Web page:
A qualitative validation study of Korean American college student development
Gaertner, Frank Arthur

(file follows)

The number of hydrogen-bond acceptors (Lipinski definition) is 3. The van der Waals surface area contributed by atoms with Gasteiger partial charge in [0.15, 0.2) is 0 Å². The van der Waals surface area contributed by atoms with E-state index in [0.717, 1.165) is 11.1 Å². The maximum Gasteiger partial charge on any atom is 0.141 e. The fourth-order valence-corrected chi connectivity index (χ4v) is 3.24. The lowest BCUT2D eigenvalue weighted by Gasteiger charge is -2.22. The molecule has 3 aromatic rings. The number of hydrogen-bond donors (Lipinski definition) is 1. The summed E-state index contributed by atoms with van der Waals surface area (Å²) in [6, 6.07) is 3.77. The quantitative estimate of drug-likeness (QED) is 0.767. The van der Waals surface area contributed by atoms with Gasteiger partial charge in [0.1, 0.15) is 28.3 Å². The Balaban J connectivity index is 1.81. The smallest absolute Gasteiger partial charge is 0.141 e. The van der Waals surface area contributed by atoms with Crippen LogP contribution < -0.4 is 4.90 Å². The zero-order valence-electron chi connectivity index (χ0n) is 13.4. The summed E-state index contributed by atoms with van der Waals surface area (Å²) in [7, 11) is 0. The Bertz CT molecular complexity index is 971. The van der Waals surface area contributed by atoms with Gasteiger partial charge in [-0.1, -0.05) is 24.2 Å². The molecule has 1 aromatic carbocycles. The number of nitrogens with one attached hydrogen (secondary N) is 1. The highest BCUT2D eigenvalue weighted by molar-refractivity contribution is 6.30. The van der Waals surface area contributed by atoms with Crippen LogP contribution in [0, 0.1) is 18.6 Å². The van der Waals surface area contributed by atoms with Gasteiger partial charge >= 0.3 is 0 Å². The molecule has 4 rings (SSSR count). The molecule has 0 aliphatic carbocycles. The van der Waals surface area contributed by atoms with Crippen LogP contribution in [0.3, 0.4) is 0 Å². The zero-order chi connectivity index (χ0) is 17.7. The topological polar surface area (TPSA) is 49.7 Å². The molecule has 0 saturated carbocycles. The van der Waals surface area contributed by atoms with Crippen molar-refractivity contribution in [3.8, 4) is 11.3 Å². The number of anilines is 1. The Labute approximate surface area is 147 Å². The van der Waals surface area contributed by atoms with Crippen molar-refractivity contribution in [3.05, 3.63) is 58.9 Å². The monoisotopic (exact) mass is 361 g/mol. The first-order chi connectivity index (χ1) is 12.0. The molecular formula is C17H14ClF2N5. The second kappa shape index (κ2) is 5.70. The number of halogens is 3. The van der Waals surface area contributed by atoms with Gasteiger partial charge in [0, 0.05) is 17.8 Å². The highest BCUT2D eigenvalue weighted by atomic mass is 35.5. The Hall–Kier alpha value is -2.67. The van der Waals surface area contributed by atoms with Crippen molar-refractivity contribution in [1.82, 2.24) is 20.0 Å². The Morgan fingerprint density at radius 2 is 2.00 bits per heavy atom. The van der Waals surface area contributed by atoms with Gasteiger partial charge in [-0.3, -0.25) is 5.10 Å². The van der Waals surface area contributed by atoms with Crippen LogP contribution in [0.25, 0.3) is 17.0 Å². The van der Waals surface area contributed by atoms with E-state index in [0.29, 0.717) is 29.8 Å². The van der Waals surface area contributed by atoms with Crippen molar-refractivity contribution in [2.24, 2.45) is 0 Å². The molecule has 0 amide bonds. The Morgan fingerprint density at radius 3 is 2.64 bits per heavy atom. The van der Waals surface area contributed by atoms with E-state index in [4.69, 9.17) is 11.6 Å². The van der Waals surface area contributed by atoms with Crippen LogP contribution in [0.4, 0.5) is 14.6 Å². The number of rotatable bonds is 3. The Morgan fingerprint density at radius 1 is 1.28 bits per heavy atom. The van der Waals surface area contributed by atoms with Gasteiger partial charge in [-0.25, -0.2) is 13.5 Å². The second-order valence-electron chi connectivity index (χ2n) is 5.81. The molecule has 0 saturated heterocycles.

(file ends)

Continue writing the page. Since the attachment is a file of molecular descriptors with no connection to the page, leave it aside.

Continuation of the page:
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The purpose of this study was to validate the model of Asian American psychosocial development proposed by Kodama, McEwen, Liang and Lee (2002) as it applies to 1.5 and second-generation Korean American college students, while also exploring the role of religion in psychosocial development for these students. This study utilized a qualitative methodology using a narrative approach. Six students from one private, medium-sized institution in the southeastern United States participated in this study. In particular, the researcher investigated four aspects of the participants’ psychosocial development: the concept of students’ experiences being balanced between two cultures; the concept of their identities being central to their identities; their emotional expression and control; and their orientation as related to interdependence and autonomy. Interview data generally supported the development model. Participants reported their identities were balanced between Korean and White American culture, with different locations for different aspects of their identities. Participants stated feeling separate from Korean international students, White American students and third- and fourth-generation Korean American students, while also describing differences between themselves and their parents, who they admire greatly. Participants noted their identities were strongly connected to their purpose at this time, while male participants showed more emotional expression than female participants when recounting their stories. At this stage of their lives, participants show strong signs of interdependence with their families, although they reported some establishment of autonomy from their culture of origin. Basketball played a significant role in the identity development of several male participants, while none of the participants reported that religion played a significant role in their lives. Results of this study have importance for faculty and staff members. Significant findings to inform practice include: Korean Americans appear to be open to discussing their experiences with elders; relationships with parents are multi-faceted and highly significant; their relationships with other peer groups outside of their 1.5/second-generation cohort is complex and can be a source of conflict; and sports appear to play a significant role in Korean American male identity development.